I was inspired by a tweet from Gerard Gianoli, M.D., one of the doctors I follow on Twitter, to look into the number of people who had their health insurance plans canceled as the Obamacare exchanges opened in the fall of 2013, and people started to sign up (or in many cases, TRIED to sign up) for one of the Obamacare-compliant plans with all the bells and whistles. Then there have been cancellations for other reasons as well.

I had originally responded to an editorial in The Hill that Dr. Gianoli had posted, “Debunking the 20-million Obamacare Myth,” written by opinion contributors Justin Haskins and Michael Hamilton. The article showed how all the numbers that were used to make Obamacare look like a big success over the last three years were very fungible. And indeed they are.

My Foray Into Numbers – Ouch!

I’m not going to put you to sleep with a whole array of numbers here because frankly they make my head spin, but the basic premise of this editorial was that the oft-cited number of 20 million people in the United States who have gained health insurance coverage via the Affordable Care Act since it became effective in 2014 is closer to 16.5 million than 20 million. However, that estimate is not limited to those who gained commercial insurance through the ACA; it includes approximately 2,044,809 of those new “enrollees” being signed up for Medicaid and the Children’s Heath Insurance Program (CHIP) primarily because of the Medicaid expansion in many states, which offered “coverage” to able-bodied low-income people and was almost completely subsidized by government.

Dr. Gianoli brought up the point about the many people who lost insurance because of the ACA. I suppose that number could include those with individual insurance policies prior to 2014 who had them canceled because they did not meet the coverage mandates required by the ACA. It could also include those who lost insurance for a plethora of other reasons such as employers cutting employee hours so they didn’t have to provide benefits, etc. So I set out to do a little bit of internet research. Here is what I found, and the results of my research were dizzying.

According to the website FactCheck.org, the Associated Press had cited a number of people whose insurance policies had been cancelled because of non-compliance with ACA mandates to be 4.7 million. However, according to FactCheck.org, an article published on the journal Health Affairs’ website estimated that number to be more like 2.6 million. Apparently that estimate was based on the work of two researchers with the Urban Institute, which has been a known cheering section for Obamacare.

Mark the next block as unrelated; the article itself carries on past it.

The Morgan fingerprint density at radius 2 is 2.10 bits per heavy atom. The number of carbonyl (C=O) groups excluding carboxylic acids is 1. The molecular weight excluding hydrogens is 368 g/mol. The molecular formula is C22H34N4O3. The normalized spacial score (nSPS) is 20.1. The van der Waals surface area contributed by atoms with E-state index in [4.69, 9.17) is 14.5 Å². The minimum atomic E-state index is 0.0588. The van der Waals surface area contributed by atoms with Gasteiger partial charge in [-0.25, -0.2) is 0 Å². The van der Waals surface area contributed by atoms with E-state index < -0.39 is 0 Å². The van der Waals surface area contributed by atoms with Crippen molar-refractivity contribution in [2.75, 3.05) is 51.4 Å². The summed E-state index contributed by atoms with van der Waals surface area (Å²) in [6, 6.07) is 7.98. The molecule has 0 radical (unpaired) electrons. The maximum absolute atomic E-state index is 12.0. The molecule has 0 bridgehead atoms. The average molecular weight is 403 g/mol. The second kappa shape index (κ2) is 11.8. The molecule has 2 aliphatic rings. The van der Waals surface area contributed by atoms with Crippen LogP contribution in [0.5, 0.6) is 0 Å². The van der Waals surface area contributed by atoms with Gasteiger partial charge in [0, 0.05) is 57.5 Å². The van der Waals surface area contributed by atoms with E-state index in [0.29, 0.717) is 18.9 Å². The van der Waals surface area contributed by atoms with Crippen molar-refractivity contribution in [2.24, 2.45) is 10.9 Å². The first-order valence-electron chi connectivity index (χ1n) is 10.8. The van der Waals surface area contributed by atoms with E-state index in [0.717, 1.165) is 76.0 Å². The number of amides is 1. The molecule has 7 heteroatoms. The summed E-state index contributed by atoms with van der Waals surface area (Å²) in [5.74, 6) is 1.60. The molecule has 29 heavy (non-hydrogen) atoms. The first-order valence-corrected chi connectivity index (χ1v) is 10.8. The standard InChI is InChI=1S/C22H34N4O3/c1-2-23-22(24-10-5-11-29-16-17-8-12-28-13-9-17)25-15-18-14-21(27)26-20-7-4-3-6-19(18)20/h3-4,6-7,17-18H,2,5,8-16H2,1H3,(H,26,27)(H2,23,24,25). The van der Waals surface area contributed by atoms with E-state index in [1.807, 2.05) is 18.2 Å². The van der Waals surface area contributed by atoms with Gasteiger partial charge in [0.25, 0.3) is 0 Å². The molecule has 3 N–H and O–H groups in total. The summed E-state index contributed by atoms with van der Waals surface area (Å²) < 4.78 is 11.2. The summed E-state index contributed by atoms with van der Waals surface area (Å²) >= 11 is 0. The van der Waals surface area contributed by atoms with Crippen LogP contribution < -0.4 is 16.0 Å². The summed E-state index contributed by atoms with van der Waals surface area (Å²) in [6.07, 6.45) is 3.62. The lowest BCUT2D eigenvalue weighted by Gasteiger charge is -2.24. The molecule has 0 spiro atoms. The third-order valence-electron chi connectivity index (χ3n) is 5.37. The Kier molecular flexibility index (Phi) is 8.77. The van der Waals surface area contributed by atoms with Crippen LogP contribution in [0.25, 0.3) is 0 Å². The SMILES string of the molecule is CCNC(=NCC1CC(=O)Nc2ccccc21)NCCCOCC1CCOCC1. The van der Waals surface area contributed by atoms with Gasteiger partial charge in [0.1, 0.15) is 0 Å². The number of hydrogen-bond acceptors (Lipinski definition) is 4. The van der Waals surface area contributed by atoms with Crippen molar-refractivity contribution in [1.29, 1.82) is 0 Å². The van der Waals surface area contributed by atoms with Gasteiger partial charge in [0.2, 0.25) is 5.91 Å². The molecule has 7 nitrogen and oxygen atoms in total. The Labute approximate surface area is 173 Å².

In an online editorial in Forbes entitled “How Many People Has Obamacare Really Insured” by Scott Gottlieb, he cites two different studies of the actual numbers that Obamacare can be credited with insuring – one by Goldman Sachs and one by the Rand Corporation.

According to Gottlieb, the Goldman Sachs study estimated that total insurance coverage as the result of the ACA increased by between 13 and 14 million in 2014 with a possible 4 million people being added to that number in the first five months of 2015, for a grand total of 17 to 18 million people “newly” covered in that period.

The Rand Corporation estimated that a total of 22.8 million people gained coverage under the ACA, and yet it also calculated that 5.9 million people lost coverage as the result of the law, which brings the estimate of actual covered lives as a result of the ACA to 16.9 million, which is really not far, in either direction, from the estimates of the Goldman Sachs study or the estimates in the The Hill editorial.

It is interesting to note that the Forbes article did not state the reasons an estimated 5.9 million people lost health insurance as the result of Obamacare. That may include those who lost it because their plans prior to 2014 did not meet the Obamacare compliance standards as well as those who lost coverage because of insurance carriers withdrawing from the Obamacare exchanges when they found they were experiencing too much in the way of losses. Who knows? That estimated number could even include those who decided the Obamacare plans were worthless and concluded that they would be better off not having insurance while Obamacare was still in effect, even though that clearly has some risk attached.

All in all, whether the number of people who lost their insurance as a result of Obamacare was 2.6 million or 5.9 million, or somewhere in between, the REAL number of people being covered by Obamacare has never actually reached the 20 million additional people the ACA proponents claim. No matter what, you can tell how easily manipulated as well as only partially reliable numbers can be.

Yet even today, I have come across “figures” being touted that 30 to 32 million people will “lose insurance” if the Unaffordable¬† Care Act is repealed without a replacement. All I’ve heard from Congress and Trump is replacement, replacement, replacement … so where are those people getting their information? From the fake news?